Warren
 
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rdale

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in stead of this crap why dont they use that money a produce a good ole fashion documentary actually educate people instead of making them stupid just saying.
I'm not sure I completely understand your sentence, but the gist of the answer is that people don't watch good old fashioned documentaries. They watch reality shows. So using money to lose money causes you to not have any more money :)
 

Jeff Duda

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Holy s---, Warren! How desperate ARE some people to agree to such a ridiculous contract? And what do the show's producers think they can offer contestants to make them sign such a restrictive and limiting contract?
 
Dec 13, 2003
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Reality shows are cheap to produce. No high priced directors, no high priced actors and as you can tell the film crews are not top notch either. If they are successful great, if not ( like 90%) no big loss.
Personally I can't stand any of them and agree with mike 100% Yeah, I have been buying a ton of good old fashioned documentaries off Amazon.
 

Warren Faidley

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They never told me anything about "funny." I've turned down so many show pitches I've lost track. The latest pitch was something like "Hurricane Strikers." Just what I need.... a crew tagging along and exposing my hideout right before the storm hits and we all get kicked out. ): BTW... what ever happened to those things called "hurricanes" we use to chase?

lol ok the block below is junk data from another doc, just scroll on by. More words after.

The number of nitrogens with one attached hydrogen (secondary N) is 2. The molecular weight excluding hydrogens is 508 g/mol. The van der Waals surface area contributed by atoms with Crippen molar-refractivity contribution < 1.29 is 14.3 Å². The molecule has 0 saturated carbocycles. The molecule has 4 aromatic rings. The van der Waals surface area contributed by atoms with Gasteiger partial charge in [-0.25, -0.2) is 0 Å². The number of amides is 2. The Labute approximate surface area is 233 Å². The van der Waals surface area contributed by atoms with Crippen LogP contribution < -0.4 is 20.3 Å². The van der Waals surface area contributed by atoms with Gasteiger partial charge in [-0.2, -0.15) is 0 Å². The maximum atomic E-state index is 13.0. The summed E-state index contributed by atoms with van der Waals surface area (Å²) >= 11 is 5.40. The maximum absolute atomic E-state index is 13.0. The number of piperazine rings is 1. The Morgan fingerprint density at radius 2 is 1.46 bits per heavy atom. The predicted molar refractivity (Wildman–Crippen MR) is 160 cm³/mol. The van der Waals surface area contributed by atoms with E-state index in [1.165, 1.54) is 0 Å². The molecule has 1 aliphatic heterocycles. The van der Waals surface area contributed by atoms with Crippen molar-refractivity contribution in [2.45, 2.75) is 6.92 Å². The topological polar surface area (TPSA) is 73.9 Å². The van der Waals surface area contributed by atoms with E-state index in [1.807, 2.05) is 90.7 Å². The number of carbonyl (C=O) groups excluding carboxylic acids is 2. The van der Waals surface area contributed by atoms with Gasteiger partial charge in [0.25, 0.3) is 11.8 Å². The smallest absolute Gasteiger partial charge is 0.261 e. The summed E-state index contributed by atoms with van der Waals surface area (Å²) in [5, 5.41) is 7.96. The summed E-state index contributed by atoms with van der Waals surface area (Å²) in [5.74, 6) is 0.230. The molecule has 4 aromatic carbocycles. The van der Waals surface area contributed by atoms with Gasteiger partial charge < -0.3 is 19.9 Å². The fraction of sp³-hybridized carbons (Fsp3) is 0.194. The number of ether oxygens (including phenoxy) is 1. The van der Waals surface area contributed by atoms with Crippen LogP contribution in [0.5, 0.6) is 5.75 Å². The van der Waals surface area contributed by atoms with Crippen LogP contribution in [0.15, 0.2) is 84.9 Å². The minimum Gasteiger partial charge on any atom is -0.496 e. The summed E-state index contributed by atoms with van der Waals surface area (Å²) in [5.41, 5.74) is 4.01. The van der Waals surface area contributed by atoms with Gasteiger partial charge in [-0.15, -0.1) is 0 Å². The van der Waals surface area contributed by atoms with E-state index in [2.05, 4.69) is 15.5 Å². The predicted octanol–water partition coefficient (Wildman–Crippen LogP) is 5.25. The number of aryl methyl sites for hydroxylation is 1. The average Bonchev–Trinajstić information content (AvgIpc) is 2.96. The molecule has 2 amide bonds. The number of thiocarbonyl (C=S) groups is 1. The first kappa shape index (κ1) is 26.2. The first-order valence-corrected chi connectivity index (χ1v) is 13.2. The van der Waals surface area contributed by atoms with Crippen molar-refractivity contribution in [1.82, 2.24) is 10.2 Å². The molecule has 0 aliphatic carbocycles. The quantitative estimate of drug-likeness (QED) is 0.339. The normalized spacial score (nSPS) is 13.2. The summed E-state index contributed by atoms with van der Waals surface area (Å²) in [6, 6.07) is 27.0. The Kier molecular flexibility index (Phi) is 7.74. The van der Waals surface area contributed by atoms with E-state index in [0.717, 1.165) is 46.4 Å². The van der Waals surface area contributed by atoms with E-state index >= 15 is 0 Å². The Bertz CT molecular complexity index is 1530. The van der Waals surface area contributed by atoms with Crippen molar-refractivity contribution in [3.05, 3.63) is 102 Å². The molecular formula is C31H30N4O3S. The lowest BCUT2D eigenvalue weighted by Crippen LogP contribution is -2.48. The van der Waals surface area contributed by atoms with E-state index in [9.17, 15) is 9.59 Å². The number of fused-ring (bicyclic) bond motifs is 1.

Although the publicity from such shows can be "productive," I think we have passed the point of no return with so many shows and the goofy / extreme direction they generally go. I cringe to think of what may have happened if a crew was tagging along when we were involved in that deadly dust storm pileup south of Lamar. It's likely if a crew was leading, and did not know what to do or failed to take immediate directions, they would have been killed.

W.
 
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I was also in the running for this show and made it to the final round of casting. I, too, didn't hear anything about it being a parody or funny, as they were playing up the show to be something that it clearly wasn't. I guess it's a good thing that they flaked out toward the end. I was supposed to hear about within a week after my final video "interview" and never heard anything. I reached out a couple of times and kept getting excuses that the selection process was being delayed. I initially thought that maybe no networks picked up on the pitch, but that ended up being wrong. The whole process wasted a lot of my time with several phone calls, pages and pages of applications and then the final video interview.

I knew things were fishy when ads started popping up around the internet, saying things such as "[are you] a sexy weather girl?" and "NO Meteorology degree or experience needed."

I refused to watch the show, but reviews were generally lackluster to downright bad.